noun: the atomic weight of an element that has the same combining capacity as a given weight of another element; the standard is 8 for oxygen
noun: a person or thing equal to another in value or measure or force or effect or significance etc ("Send two dollars or the equivalent in stamps")
adjective: being essentially equal to something ("A wish that was equivalent to a command")
adjective: equal in amount or value ("Equivalent amounts")

General remarks on harmonies of tones and colours
—The scheme gained without technical knowledge
—Brief explanation of how the laws were gained
—The development of numbers showed the "to and fro" in the development of sounds
Multequivalency of harmonies veering round, or advancing and retiring in musical clef
—Before judging, close examination requested, . 12 [Harmonies of Tones and Colours, Table of Contents1 - Harmonies]

On colours developing by the same laws as musical harmonies
—The physical properties of light and darkness briefly considered
—If the laws are correctly gained, harmonics of tones and of colours will agree
—Quotation from a lecture by Professor W. F. Barrett on the order of sonorous and luminous wave-lengths
—Fountain of musical harmonics, E root of B; in colours yellow and ultra-violet, being tints and shades of white and black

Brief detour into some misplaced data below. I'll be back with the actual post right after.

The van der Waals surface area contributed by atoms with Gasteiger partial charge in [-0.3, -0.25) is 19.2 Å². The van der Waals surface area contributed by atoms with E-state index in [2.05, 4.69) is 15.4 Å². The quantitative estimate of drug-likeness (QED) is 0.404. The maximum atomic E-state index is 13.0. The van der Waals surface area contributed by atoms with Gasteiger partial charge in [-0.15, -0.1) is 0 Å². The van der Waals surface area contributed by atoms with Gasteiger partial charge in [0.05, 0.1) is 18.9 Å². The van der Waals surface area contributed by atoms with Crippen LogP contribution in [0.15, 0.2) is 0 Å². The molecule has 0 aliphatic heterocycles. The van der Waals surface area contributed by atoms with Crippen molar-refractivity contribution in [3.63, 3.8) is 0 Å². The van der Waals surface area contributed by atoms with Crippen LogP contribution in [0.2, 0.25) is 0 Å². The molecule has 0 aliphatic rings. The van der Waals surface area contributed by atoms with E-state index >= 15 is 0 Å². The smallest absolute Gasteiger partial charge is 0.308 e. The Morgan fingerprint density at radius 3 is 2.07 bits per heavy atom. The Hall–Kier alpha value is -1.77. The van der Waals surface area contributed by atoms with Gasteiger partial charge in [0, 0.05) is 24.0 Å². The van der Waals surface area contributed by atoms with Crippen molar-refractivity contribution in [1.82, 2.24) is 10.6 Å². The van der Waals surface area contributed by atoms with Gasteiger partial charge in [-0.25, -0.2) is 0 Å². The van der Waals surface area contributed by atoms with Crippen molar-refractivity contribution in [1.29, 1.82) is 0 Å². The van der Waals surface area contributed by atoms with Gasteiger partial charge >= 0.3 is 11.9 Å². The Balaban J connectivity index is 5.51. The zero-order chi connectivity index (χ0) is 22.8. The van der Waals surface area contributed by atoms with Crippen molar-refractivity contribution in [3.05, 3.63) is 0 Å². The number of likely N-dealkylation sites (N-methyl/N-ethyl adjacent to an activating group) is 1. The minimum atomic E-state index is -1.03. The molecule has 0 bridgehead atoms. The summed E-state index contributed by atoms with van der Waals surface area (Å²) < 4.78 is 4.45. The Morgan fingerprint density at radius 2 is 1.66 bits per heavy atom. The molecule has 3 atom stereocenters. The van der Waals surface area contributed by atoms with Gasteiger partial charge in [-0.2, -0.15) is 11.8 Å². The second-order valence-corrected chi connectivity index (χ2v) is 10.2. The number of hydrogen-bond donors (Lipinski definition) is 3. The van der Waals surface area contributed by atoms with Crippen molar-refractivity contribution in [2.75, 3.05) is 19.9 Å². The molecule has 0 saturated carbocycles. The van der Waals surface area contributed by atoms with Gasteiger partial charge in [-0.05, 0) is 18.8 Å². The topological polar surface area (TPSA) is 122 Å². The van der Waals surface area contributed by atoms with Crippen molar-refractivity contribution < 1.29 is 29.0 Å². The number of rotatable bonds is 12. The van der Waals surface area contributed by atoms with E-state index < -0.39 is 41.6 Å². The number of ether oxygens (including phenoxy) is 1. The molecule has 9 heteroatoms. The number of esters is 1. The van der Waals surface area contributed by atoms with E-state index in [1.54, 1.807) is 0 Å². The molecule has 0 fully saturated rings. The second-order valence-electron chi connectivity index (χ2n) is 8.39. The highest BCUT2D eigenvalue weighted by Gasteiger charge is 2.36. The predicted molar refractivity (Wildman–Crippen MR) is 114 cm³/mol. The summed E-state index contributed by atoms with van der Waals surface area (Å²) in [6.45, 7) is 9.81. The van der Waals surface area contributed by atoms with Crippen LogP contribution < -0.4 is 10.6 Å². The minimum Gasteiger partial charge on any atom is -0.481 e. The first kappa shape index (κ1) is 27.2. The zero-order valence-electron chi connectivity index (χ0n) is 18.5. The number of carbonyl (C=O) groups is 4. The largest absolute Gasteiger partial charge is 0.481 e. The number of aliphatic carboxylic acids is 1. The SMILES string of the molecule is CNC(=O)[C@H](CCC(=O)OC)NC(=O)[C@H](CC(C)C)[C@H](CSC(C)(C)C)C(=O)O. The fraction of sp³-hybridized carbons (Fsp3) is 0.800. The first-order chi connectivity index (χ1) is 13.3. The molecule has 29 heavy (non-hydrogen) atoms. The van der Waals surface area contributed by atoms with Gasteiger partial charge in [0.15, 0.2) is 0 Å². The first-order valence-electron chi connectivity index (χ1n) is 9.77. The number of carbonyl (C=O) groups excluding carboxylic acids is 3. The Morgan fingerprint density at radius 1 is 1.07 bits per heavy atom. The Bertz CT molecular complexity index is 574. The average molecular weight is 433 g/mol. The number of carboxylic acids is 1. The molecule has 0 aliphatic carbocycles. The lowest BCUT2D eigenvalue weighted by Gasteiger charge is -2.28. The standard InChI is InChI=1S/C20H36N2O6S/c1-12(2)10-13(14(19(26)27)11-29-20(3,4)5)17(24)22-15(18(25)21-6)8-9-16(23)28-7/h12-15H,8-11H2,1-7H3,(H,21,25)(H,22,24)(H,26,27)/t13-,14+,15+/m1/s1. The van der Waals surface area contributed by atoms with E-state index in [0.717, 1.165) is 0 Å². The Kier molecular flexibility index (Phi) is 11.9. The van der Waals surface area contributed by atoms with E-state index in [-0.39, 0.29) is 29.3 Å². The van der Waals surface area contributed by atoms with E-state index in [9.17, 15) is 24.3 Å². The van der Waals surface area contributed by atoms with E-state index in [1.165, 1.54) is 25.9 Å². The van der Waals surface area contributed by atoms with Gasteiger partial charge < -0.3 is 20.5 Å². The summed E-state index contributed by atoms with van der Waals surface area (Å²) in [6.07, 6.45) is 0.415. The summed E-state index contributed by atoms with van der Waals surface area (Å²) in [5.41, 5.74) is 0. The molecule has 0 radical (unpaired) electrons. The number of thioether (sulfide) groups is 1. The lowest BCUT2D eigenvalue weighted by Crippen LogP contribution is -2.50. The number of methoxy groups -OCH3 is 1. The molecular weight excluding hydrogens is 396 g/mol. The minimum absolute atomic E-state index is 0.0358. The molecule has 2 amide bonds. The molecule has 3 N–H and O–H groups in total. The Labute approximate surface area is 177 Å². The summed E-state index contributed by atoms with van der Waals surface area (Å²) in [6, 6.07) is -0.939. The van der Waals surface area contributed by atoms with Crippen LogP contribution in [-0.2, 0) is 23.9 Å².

—All harmonics of sound and colour condense into a primo springing from the fountain
Multequivalency of tones and colours
Wünsch's views nearly one hundred years ago
Clerk Maxwell's, Lord Rayleigh's, and [Harmonies of Tones and Colours, Table of Contents1 - Harmonies]

The tones between the seven white notes of keyed instruments, and the tints and shades between the seven colours, cause the multequivalency of colours and of tones; consequently every colour, as every musical harmony, has the capability of ascending or descending, to and fro in circles, or advancing and retiring in musical clef. It is a curious coincidence that Wünsch, nearly one hundred years ago, believed in his discovery of the primary colours to be red, green, and violet; and in this scheme, red, answering to the note C, must necessarily be the first visible colour, followed by green and violet, but these not as primary colours, all colours in turn becoming primaries and secondaries in the development of the various harmonies. To gain facts by experiment, the colours must be exactly according to natural proportions—certain proportions producing white, and others black. In this scheme, green and red are shown to be a complementary pair, and therefore (as Clerk Maxwell has proved) red and green in right proportions would produce yellow. The same fact has been proved in Lord Rayleigh's experiments with the spectroscope. Yellow and ultra-violet, [Harmonies of Tones and Colours, On Colours as Developed by the same Laws as Musical Harmonies3, page 20]

See Also


Created by Dale Pond. Last Modification: Tuesday February 16, 2021 04:28:51 MST by Dale Pond.